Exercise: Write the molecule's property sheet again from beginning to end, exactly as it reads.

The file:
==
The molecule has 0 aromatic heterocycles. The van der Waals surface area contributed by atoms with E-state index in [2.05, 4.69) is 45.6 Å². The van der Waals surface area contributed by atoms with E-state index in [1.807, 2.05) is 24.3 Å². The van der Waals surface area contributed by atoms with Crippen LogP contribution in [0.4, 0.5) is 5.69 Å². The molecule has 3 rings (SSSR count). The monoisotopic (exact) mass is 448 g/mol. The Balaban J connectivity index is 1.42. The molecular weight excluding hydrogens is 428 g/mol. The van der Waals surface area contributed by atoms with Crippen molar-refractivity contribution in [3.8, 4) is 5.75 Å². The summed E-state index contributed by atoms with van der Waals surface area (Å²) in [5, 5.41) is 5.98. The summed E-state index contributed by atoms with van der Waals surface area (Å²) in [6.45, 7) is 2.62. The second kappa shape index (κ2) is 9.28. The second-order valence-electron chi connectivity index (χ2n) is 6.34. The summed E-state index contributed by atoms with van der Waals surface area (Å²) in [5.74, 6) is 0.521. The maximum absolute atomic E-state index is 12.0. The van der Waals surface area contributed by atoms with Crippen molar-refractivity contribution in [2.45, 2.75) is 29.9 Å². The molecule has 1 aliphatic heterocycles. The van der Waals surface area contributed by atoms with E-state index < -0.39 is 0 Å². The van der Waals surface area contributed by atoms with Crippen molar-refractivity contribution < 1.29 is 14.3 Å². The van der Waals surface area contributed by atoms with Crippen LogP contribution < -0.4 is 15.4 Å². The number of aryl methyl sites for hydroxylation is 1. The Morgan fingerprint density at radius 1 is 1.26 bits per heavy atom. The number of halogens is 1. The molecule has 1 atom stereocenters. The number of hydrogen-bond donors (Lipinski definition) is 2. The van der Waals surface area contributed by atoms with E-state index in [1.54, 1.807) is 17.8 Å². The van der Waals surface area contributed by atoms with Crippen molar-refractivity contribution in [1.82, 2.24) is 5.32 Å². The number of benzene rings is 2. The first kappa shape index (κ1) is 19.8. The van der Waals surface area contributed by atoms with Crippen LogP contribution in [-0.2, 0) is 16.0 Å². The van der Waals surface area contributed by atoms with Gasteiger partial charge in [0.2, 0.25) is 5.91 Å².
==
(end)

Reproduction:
The molecule has 0 aromatic heterocycles. The van der Waals surface area contributed by atoms with E-state index in [2.05, 4.69) is 45.6 Å². The van der Waals surface area contributed by atoms with E-state index in [1.807, 2.05) is 24.3 Å². The van der Waals surface area contributed by atoms with Crippen LogP contribution in [0.4, 0.5) is 5.69 Å². The molecule has 3 rings (SSSR count). The monoisotopic (exact) mass is 448 g/mol. The Balaban J connectivity index is 1.42. The molecular weight excluding hydrogens is 428 g/mol. The van der Waals surface area contributed by atoms with Crippen molar-refractivity contribution in [3.8, 4) is 5.75 Å². The summed E-state index contributed by atoms with van der Waals surface area (Å²) in [5, 5.41) is 5.98. The summed E-state index contributed by atoms with van der Waals surface area (Å²) in [6.45, 7) is 2.62. The second kappa shape index (κ2) is 9.28. The second-order valence-electron chi connectivity index (χ2n) is 6.34. The summed E-state index contributed by atoms with van der Waals surface area (Å²) in [5.74, 6) is 0.521. The maximum absolute atomic E-state index is 12.0. The van der Waals surface area contributed by atoms with Crippen molar-refractivity contribution in [2.45, 2.75) is 29.9 Å². The molecule has 1 aliphatic heterocycles. The van der Waals surface area contributed by atoms with E-state index < -0.39 is 0 Å². The van der Waals surface area contributed by atoms with Crippen molar-refractivity contribution < 1.29 is 14.3 Å². The van der Waals surface area contributed by atoms with Crippen LogP contribution < -0.4 is 15.4 Å². The number of aryl methyl sites for hydroxylation is 1. The Morgan fingerprint density at radius 1 is 1.26 bits per heavy atom. The number of halogens is 1. The molecule has 1 atom stereocenters. The number of hydrogen-bond donors (Lipinski definition) is 2. The van der Waals surface area contributed by atoms with E-state index in [1.54, 1.807) is 17.8 Å². The van der Waals surface area contributed by atoms with Crippen molar-refractivity contribution in [1.82, 2.24) is 5.32 Å². The number of benzene rings is 2. The first kappa shape index (κ1) is 19.8. The van der Waals surface area contributed by atoms with Crippen LogP contribution in [-0.2, 0) is 16.0 Å². The van der Waals surface area contributed by atoms with Gasteiger partial charge in [0.2, 0.25) is 5.91 Å².